PCSI2020 Session PCSI-1ThM: 2D Materials - Strain and Heterostructures

Thursday, January 23, 2020 8:30 AM in Room Canyon/Sugarloaf

Thursday Morning

Session Abstract Book
(270KB, Apr 26, 2020)
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8:30 AM PCSI-1ThM-1 Electron Transport in Strain-Engineered Graphene
Nadya Mason (University of Illinois at Urbana Champaign)

There is wide interest in using strain-engineering to modify the physical properties of 2D materials, for both basic science and applications. Deformations of graphene, for example, can lead to the opening of band gaps, as well as the generation of pseudo-magnetic fields and novel electronic states. We demonstrate how controllable, device-compatible strain patterns in graphene can be engineered by depositing graphene on corrugated substrates. We discuss several techniques for creating corrugated substrates [1,2], focusing on periodic spherical curvature patterns in the form of closely packed nanospheres. We show how the smaller nanospheres induce larger tensile strain in graphene, and we explain the microscopic mechanism of this [3]. We also present experimental results demonstrating how a nearly periodic array of underlying nanospheres creates a strain superlattice in graphene, which exhibits mini-band conductance dips and magnetic field effects that depend on the magnitude of induced strain [4]. This control of the strain degree of freedom provides a novel platform both for fundamental studies of 2D electron behavior and for prospective applications in 2D electronic devices.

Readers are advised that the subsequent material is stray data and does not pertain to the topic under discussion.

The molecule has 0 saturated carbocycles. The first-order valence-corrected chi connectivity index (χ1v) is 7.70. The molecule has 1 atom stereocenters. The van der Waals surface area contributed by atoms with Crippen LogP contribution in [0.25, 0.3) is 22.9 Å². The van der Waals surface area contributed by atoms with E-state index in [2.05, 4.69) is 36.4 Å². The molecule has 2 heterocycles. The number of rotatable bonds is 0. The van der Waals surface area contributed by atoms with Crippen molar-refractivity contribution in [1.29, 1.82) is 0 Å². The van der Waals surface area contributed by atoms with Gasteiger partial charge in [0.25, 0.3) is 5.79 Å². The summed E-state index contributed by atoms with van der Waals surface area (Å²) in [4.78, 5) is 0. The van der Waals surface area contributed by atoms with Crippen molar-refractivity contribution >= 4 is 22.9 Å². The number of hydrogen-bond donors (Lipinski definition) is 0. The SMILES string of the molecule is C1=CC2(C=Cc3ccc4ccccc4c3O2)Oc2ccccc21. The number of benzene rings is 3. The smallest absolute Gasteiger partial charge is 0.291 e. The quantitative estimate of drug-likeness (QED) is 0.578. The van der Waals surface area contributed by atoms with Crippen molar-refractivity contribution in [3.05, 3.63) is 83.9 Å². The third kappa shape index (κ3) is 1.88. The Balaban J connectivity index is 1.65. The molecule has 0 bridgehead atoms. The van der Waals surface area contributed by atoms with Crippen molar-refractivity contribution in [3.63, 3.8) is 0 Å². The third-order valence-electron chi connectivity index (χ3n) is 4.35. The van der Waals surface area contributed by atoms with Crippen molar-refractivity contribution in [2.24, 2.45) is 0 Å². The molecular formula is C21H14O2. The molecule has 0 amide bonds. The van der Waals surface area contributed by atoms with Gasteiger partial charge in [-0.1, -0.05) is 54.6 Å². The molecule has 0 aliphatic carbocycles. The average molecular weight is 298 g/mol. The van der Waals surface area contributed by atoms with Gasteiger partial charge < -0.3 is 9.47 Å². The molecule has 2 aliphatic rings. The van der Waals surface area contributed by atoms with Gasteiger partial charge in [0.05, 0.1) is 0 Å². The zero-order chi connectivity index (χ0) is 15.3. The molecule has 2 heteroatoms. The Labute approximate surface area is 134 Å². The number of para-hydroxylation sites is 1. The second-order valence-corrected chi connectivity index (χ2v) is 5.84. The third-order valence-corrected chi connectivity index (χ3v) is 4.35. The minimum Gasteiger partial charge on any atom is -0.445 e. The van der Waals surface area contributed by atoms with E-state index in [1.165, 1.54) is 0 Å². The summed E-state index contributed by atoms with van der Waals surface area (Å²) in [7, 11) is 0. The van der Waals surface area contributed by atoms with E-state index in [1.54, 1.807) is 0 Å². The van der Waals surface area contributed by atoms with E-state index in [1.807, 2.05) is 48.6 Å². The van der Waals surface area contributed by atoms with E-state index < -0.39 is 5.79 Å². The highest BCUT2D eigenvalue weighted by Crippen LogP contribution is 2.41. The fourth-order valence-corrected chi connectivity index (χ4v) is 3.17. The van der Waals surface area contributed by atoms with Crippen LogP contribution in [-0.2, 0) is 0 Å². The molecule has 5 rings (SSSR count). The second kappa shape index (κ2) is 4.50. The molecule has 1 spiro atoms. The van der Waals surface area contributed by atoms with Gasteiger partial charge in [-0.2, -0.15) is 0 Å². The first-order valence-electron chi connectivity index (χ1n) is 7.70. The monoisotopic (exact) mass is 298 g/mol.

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9:10 AM PCSI-1ThM-9 UPGRADED: Revealing Exciton Masses and Dielectric Properties of Monolayer Semiconductors with High Magnetic Fields
Mateusz Goryca, Jing Li, Andreas V. Stier (Los Alamos National Laboratory); Takashi Taniguchi, Kenji Watanabe (National Institute for Materials Science, Japan); Emmanuel Courtade, Shivangi Shree, Cedric Robert, Bernhard Urbaszek, Xavier Marie (Universite de Toulouse, INSA-CNRS-UPS, LPCNO, France); Scott A. Crooker (Los Alamos National Laboratory)

In semiconductor physics, many of the essential material parameters relevant for optoelectronics can be experimentally revealed via optical spectroscopy in sufficiently large magnetic fields. For the new class of monolayer transition-metal dichalcogenide (TMD) semiconductors, this field scale can be substantial – many tens of teslas or more – due to the relatively heavy carrier masses and the very large electron-hole (exciton) binding energies. For that reason many fundamental parameters of TMDs were – up to now – still assumed from density functional theory calculations and have not been experimentally measured.